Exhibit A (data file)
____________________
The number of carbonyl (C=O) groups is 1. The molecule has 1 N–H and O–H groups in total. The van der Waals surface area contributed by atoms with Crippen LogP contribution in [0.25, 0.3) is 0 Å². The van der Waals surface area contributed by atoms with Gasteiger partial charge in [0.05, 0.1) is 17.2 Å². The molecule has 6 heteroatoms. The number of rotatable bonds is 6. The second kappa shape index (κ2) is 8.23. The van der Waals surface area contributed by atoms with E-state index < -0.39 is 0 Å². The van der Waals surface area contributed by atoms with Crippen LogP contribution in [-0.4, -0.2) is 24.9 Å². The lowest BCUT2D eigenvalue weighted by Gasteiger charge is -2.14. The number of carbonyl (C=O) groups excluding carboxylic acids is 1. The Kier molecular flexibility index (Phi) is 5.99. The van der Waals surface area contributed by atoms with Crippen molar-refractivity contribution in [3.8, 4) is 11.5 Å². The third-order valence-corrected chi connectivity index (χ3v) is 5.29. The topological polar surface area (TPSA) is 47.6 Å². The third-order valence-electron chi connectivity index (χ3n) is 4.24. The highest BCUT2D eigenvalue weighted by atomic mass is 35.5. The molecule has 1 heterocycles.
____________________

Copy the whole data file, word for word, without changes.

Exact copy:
The number of carbonyl (C=O) groups is 1. The molecule has 1 N–H and O–H groups in total. The van der Waals surface area contributed by atoms with Crippen LogP contribution in [0.25, 0.3) is 0 Å². The van der Waals surface area contributed by atoms with Gasteiger partial charge in [0.05, 0.1) is 17.2 Å². The molecule has 6 heteroatoms. The number of rotatable bonds is 6. The second kappa shape index (κ2) is 8.23. The van der Waals surface area contributed by atoms with E-state index < -0.39 is 0 Å². The van der Waals surface area contributed by atoms with Crippen LogP contribution in [-0.4, -0.2) is 24.9 Å². The lowest BCUT2D eigenvalue weighted by Gasteiger charge is -2.14. The number of carbonyl (C=O) groups excluding carboxylic acids is 1. The Kier molecular flexibility index (Phi) is 5.99. The van der Waals surface area contributed by atoms with Crippen molar-refractivity contribution in [3.8, 4) is 11.5 Å². The third-order valence-corrected chi connectivity index (χ3v) is 5.29. The topological polar surface area (TPSA) is 47.6 Å². The third-order valence-electron chi connectivity index (χ3n) is 4.24. The highest BCUT2D eigenvalue weighted by atomic mass is 35.5. The molecule has 1 heterocycles.